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02 May 2018 Photo Charl Devenish
South Campus UAP celebrates 27 years of access to education
Mr Francois Marais, Prof Kalie Strydom, Prof Daniella Coetzee (South Campus Principal), Prof Francis Petersen, Dr Nthabeleng Rammile (Vice-Chairperson of the UFS Council), and Dr Khotso Mokhele (Chancellor of the UFS).

More than 27 years ago, international funding from the Human Sciences Research Council and Anglo American was put to an unusual use for that time. Prof Kalie Strydom’s research unit at the University of the Free State (UFS) was tasked with reviewing how institutional missions would change in the new South Africa. Prof Strydom worked closely with surrounding communities in Bloemfontein to develop a bridging course which would help students who showed potential to access tertiary education, although they did not meet the requirements. His vision brought to birth the University Access Programme (UAP), as it is known today, which is hosted on the UFS South Campus, and is still providing unique access to higher-education institutions in South Africa.

People with a passion for human development
March 2018 saw the 27th anniversary of this remarkable initiative, which has given a second chance to over 18 000 students. Special guests at the event included Prof Strydom, Mr Francois Marais, and representatives from the Department of Higher Education and Training and Investec’s corporate social investment office.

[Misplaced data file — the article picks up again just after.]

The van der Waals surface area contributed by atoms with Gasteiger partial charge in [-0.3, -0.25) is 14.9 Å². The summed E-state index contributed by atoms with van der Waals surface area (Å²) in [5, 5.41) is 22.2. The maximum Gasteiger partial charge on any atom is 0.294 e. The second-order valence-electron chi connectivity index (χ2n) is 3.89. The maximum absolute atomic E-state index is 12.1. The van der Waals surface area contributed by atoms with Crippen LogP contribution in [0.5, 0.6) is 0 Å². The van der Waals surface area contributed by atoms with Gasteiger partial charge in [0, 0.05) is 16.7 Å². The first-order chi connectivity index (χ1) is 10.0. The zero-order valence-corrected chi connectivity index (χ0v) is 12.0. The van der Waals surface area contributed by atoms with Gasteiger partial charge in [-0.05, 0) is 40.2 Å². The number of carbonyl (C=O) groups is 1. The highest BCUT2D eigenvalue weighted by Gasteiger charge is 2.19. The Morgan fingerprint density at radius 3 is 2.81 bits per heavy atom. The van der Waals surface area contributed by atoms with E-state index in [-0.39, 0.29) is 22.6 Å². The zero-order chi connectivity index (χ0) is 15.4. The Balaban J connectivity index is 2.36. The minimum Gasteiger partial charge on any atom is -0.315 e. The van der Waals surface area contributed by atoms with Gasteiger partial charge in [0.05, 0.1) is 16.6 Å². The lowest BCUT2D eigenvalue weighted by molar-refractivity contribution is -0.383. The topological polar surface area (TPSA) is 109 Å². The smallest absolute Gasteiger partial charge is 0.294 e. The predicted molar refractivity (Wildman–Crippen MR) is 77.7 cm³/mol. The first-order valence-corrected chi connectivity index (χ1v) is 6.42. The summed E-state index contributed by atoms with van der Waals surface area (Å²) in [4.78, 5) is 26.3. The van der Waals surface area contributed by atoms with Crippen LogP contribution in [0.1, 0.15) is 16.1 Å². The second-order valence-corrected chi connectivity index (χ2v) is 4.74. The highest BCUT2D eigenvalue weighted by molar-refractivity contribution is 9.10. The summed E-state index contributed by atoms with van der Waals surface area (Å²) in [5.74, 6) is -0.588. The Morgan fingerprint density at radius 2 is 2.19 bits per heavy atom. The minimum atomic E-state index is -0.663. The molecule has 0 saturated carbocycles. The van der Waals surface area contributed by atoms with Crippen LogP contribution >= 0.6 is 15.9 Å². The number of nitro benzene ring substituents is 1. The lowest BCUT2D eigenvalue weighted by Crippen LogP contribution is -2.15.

Dr Sonja Loots, researcher in the UFS Centre for Teaching and Learning (CTL), singled out two key individuals in the formation of the UAP: Prof Kalie Strydom, who initiated the programme, and Mr Marais, who has been Director of the UAP since its inception. Dr Loots highlighted one of the driving forces behind Prof Strydom’s perseverance, vision, and determination with the UAP by quoting from an interview with him for an upcoming book on student access and success. He said, “It was a decision based on principle … to be part of the solution to a better country.”

Access and success still an issue today
In his presentation on the “Importance of Access”, Prof Francis Petersen, Rector and Vice-Chancellor of the UFS, pointed out the vital role of access in South Africa, especially the value it offers for the betterment of the country’s people. However, he said that student success is also an issue, and institutions need to be accountable for it. Quoting Prof John Martin of the University of Cape Town’s Faculty of Engineering, “We must be flexible on access, but robust on success.” Only by “closing the loop” in this way, can the UFS and other higher-education institutions ensure a valuable contribution to the economy of the country.

News Archive

State of our campuses: UFS extends vacation as from 28 September until 7 October 2016
2016-09-28